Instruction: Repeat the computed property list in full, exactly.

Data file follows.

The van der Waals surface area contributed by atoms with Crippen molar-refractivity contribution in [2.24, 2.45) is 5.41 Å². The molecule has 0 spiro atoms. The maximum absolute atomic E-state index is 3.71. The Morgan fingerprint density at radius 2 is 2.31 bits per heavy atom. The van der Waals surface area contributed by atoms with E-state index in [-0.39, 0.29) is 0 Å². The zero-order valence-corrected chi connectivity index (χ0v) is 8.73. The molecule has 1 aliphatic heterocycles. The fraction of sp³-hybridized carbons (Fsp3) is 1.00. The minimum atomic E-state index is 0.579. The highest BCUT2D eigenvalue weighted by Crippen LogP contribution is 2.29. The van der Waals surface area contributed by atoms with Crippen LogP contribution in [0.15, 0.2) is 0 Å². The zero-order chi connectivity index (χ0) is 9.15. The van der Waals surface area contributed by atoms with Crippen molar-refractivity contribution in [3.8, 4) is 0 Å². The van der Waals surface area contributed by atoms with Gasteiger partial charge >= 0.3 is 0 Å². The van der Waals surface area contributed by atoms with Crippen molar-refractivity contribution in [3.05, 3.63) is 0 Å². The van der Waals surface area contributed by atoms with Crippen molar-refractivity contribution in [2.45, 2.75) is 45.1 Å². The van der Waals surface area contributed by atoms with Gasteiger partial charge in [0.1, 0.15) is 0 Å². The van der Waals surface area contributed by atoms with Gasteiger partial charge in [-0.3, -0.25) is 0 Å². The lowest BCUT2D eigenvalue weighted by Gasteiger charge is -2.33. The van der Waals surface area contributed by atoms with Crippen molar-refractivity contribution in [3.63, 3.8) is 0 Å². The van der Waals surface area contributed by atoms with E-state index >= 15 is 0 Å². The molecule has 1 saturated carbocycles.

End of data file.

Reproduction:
The van der Waals surface area contributed by atoms with Crippen molar-refractivity contribution in [2.24, 2.45) is 5.41 Å². The molecule has 0 spiro atoms. The maximum absolute atomic E-state index is 3.71. The Morgan fingerprint density at radius 2 is 2.31 bits per heavy atom. The van der Waals surface area contributed by atoms with E-state index in [-0.39, 0.29) is 0 Å². The zero-order valence-corrected chi connectivity index (χ0v) is 8.73. The molecule has 1 aliphatic heterocycles. The fraction of sp³-hybridized carbons (Fsp3) is 1.00. The minimum atomic E-state index is 0.579. The highest BCUT2D eigenvalue weighted by Crippen LogP contribution is 2.29. The van der Waals surface area contributed by atoms with Crippen LogP contribution in [0.15, 0.2) is 0 Å². The zero-order chi connectivity index (χ0) is 9.15. The van der Waals surface area contributed by atoms with Crippen molar-refractivity contribution in [3.8, 4) is 0 Å². The van der Waals surface area contributed by atoms with Gasteiger partial charge >= 0.3 is 0 Å². The van der Waals surface area contributed by atoms with Crippen molar-refractivity contribution in [3.05, 3.63) is 0 Å². The van der Waals surface area contributed by atoms with Crippen molar-refractivity contribution in [2.45, 2.75) is 45.1 Å². The van der Waals surface area contributed by atoms with Gasteiger partial charge in [0.1, 0.15) is 0 Å². The van der Waals surface area contributed by atoms with Gasteiger partial charge in [-0.3, -0.25) is 0 Å². The lowest BCUT2D eigenvalue weighted by Gasteiger charge is -2.33. The van der Waals surface area contributed by atoms with Crippen molar-refractivity contribution in [3.63, 3.8) is 0 Å². The van der Waals surface area contributed by atoms with E-state index >= 15 is 0 Å². The molecule has 1 saturated carbocycles.